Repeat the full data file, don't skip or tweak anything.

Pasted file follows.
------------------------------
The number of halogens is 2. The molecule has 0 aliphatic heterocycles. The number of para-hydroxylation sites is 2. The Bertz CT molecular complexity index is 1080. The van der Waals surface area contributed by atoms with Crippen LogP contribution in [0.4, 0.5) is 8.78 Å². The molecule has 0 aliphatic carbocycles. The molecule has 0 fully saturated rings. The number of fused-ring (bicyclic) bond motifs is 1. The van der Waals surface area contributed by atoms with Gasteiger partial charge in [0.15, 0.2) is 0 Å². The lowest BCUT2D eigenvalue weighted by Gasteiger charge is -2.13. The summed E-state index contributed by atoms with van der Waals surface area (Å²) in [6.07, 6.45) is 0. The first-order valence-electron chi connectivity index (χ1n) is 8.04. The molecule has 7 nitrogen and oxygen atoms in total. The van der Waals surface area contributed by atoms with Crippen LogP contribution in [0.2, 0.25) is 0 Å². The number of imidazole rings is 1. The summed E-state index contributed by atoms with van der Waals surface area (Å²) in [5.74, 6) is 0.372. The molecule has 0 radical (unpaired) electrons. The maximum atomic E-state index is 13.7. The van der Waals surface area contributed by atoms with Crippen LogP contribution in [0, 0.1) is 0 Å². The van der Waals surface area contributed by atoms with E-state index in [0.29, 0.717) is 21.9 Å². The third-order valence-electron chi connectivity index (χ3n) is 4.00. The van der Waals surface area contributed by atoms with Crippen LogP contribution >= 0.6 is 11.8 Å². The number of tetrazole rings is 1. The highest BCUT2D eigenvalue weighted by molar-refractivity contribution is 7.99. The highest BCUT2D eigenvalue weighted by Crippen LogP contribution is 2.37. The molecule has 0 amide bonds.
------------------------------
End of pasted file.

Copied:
The number of halogens is 2. The molecule has 0 aliphatic heterocycles. The number of para-hydroxylation sites is 2. The Bertz CT molecular complexity index is 1080. The van der Waals surface area contributed by atoms with Crippen LogP contribution in [0.4, 0.5) is 8.78 Å². The molecule has 0 aliphatic carbocycles. The molecule has 0 fully saturated rings. The number of fused-ring (bicyclic) bond motifs is 1. The van der Waals surface area contributed by atoms with Gasteiger partial charge in [0.15, 0.2) is 0 Å². The lowest BCUT2D eigenvalue weighted by Gasteiger charge is -2.13. The summed E-state index contributed by atoms with van der Waals surface area (Å²) in [6.07, 6.45) is 0. The first-order valence-electron chi connectivity index (χ1n) is 8.04. The molecule has 7 nitrogen and oxygen atoms in total. The van der Waals surface area contributed by atoms with Crippen LogP contribution in [0.2, 0.25) is 0 Å². The number of imidazole rings is 1. The summed E-state index contributed by atoms with van der Waals surface area (Å²) in [5.74, 6) is 0.372. The molecule has 0 radical (unpaired) electrons. The maximum atomic E-state index is 13.7. The van der Waals surface area contributed by atoms with Crippen LogP contribution in [0, 0.1) is 0 Å². The van der Waals surface area contributed by atoms with E-state index in [0.29, 0.717) is 21.9 Å². The third-order valence-electron chi connectivity index (χ3n) is 4.00. The van der Waals surface area contributed by atoms with Crippen LogP contribution >= 0.6 is 11.8 Å². The number of tetrazole rings is 1. The highest BCUT2D eigenvalue weighted by molar-refractivity contribution is 7.99. The highest BCUT2D eigenvalue weighted by Crippen LogP contribution is 2.37. The molecule has 0 amide bonds.